Writing Spirit

Spiritual autobiography can take many forms. It does not always choose prose, or even a linear narrative. It can be about as slippery as that piece of tofu that is dodging around your plate. You can get the sauce into a spoon, or lick a chopstick, but that chunk of tofu can disintegrate right back onto your plate if you are not dexterous and quick. And then you go chasing it all over again. Such it is when it comes to writing about, not so much spiritual matters, but Spirit.

Put another way, spirit is Spirit, one of those words regarding divinity that is likely to offend the least.  Or it could refer to the fifth element in the medieval alchemists, who also called it quintessence (LOVELY word!). In the Chinese world view they thought of metal being the fifth essential element after fire, water, air and earth. So take your pick!

Quietly, in a closed group of trusted friends, we have been writing our way through the elements with respect to our spiritual autobiographies. This week the vote went to add the fifth element – ether (not in either the anaesthetic or alcoholic sense of the word). Or spirit. Or Spirit. Or metal.

Given that I have three workshops to run this week and a Risk Assessment walk to vet a walking route for Cavan Youth Arts Lab, I am a bit time famished. But I am also committed to writing a new poem each week to get in training for NaPoWriMo2018 from 1st of April. To learn more about the thirty poems in thirty days challenge, check out NaPoWriMo2018. So I am ‘doing the double’, using one exercise to fulfill two committments.

I am curious about word origins.  During the doodle that is often the shitty first draft, I got hooked on the origin of ‘scape’, as in landscape or seascape. And that opened all sorts of thematic horizons.

 

Scape

 

Somewhere else entirely

with completely porous boundaries

where the indoor and the outdoor escape

the doors slide free into another kind of scape

one without bleating goat,

the sort to have a stake for the Puck King

 

Watching now from my window I see

trees. There are also weeds.

A blue tit taps at the glass and then…

There. It opens. I step out.

The edges have all dissolved

inside me

 

The outside me

matters not at all. To be sure,

I have been swallowed whole

like a communion host

that does not linger

sticking to the roof of the  mouth

 

The scape always hands you

your royal prerogative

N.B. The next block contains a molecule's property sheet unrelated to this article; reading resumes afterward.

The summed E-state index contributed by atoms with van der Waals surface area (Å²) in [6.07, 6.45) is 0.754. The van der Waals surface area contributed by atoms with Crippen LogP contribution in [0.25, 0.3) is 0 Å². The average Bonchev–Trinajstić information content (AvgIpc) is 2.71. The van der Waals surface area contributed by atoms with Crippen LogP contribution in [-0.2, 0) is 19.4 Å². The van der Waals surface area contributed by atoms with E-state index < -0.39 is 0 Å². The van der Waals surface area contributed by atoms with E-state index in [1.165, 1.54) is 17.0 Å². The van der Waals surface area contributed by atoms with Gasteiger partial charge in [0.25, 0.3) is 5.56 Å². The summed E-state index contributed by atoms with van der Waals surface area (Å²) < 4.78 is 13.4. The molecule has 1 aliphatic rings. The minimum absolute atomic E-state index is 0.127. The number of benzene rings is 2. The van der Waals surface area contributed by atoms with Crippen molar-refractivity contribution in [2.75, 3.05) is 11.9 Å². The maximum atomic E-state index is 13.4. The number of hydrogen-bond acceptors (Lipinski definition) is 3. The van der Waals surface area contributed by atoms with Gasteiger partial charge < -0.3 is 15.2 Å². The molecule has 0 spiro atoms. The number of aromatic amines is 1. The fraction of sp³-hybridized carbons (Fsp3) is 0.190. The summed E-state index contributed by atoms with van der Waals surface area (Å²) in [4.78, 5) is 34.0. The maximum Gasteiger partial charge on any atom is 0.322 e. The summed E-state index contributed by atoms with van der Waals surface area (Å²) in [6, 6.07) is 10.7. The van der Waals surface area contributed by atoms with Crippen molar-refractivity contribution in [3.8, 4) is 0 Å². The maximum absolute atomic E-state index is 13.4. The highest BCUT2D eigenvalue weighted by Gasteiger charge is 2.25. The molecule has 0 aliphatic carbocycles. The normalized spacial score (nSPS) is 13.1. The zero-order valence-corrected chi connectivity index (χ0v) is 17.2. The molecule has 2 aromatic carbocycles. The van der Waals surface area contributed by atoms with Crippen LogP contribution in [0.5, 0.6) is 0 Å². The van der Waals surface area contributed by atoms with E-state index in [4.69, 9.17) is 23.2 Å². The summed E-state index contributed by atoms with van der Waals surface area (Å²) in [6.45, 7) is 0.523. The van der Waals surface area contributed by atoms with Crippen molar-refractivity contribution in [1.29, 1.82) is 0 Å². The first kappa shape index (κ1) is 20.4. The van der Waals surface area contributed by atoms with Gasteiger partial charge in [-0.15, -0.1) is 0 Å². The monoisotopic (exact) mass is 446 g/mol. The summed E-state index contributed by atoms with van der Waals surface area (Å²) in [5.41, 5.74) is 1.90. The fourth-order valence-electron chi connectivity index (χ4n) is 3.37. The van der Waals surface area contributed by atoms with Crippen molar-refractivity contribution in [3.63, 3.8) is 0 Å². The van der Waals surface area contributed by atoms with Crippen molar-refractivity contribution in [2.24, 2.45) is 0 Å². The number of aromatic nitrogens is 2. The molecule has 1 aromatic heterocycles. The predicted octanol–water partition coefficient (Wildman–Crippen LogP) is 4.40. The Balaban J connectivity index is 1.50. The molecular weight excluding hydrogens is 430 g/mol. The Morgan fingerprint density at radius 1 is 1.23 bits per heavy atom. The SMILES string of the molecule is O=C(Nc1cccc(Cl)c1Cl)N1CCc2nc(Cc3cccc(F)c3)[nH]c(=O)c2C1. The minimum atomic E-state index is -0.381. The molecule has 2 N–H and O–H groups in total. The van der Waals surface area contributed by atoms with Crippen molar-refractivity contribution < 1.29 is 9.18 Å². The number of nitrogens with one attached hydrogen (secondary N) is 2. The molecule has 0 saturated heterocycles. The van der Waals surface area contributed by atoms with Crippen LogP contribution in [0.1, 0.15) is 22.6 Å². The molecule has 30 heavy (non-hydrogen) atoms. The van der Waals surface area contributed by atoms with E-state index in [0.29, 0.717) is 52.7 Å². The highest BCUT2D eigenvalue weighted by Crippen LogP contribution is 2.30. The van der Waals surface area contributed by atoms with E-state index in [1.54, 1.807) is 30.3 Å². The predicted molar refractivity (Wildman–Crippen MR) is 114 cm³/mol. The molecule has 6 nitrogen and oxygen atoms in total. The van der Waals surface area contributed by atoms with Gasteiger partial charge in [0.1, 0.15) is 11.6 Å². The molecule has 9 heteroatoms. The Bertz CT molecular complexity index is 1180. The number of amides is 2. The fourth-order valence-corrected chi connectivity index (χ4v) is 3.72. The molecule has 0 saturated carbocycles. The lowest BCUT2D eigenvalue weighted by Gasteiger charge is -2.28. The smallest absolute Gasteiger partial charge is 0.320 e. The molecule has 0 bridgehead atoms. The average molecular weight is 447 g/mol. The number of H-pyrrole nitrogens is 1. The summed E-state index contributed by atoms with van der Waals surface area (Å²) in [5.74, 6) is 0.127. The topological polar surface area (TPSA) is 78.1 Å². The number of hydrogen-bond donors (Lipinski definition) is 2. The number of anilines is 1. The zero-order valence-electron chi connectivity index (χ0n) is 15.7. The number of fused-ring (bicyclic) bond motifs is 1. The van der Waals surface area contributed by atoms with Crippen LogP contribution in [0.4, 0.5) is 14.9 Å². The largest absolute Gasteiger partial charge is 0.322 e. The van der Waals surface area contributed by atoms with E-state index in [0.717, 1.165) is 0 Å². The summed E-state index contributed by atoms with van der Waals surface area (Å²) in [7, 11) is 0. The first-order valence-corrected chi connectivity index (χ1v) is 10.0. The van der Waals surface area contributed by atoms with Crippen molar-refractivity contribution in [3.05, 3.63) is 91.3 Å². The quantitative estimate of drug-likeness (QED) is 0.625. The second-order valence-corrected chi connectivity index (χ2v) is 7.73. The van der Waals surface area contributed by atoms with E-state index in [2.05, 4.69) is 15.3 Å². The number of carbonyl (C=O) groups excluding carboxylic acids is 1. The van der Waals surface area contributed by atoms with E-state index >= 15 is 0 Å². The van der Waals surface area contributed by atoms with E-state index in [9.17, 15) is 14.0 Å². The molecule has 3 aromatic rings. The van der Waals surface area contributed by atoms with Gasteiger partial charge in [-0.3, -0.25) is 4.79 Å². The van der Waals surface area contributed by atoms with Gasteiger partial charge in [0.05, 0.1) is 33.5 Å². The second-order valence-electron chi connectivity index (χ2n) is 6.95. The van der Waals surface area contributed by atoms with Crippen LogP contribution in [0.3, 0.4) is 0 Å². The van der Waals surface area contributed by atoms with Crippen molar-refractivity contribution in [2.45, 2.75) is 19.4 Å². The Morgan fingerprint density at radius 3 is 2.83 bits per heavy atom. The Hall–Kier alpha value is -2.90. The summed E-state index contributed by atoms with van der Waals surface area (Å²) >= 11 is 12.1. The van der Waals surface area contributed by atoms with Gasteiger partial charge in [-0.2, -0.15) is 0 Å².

Ornamented land

Jewelled tide into the timeless

As slim as a feather’s shaft

As fine as an insect’s antenna

 

© Bee Smith 2018

 

Soul Journeys

Writing is a vocation. But so, too, is workshop facilitation; it is not so much teaching, as inviting people to play with you. The added bonus is that you make up the game. I have led many creative writing workshops to all age groups, all men, all women and mixed groups. I’ve led workshops in libraries, community resource centres, a room above a tourist office, at a Buddhist centre, in hospitals, a yurt, and prison. But what may prove my most popular offering defies the conventional creative writing tag. Yesterday, I guided twelve brave souls through a writing process I call Soul Journeys: Writing Your Spiritual Autobiography.  I have taught material on this subject many times, within varying time slots. But what keeps getting affirmed is that people want to explore their own story of soul growth.

I am grateful that the group I met with yesterday wants to continue working with the material the workshop prompts revealed for them. I am also grateful that the individuals trusted me to guide them and trusted their fellow participants to share the process  of examining their soul’s storylines. In a safely held environmemt where trust flourishes, often the themes and plot twists of a lifetime become clear. By framing a indivual story within universal archetypes, one’s own heroism shines.

While early Quakers like John Woolman faithfully recorded their experience of The Light in journals, there are many approaches to convey and frame our spiritual sojourns on planet earth.  But because we are often ‘in the messy middle'( to borrow a phrase from Brené Brown), we may think that our spiritual life needs to look something like this to be worthy of interrogating and sharing with others.

Soul journey

 

When actually, a soul journey is much more like this.  A Life lived passionately and authentically is likely to have a bit of chaos and mess. It probably looks a bit more like this:

Soul journey

If you would be interested in a Soul Journey  writing workshop in your locality, contact me at dowrabeesmith@gmail.com.

Featured image was taken from a photo by Jane Gilgun and then app’ed by PhotoLab.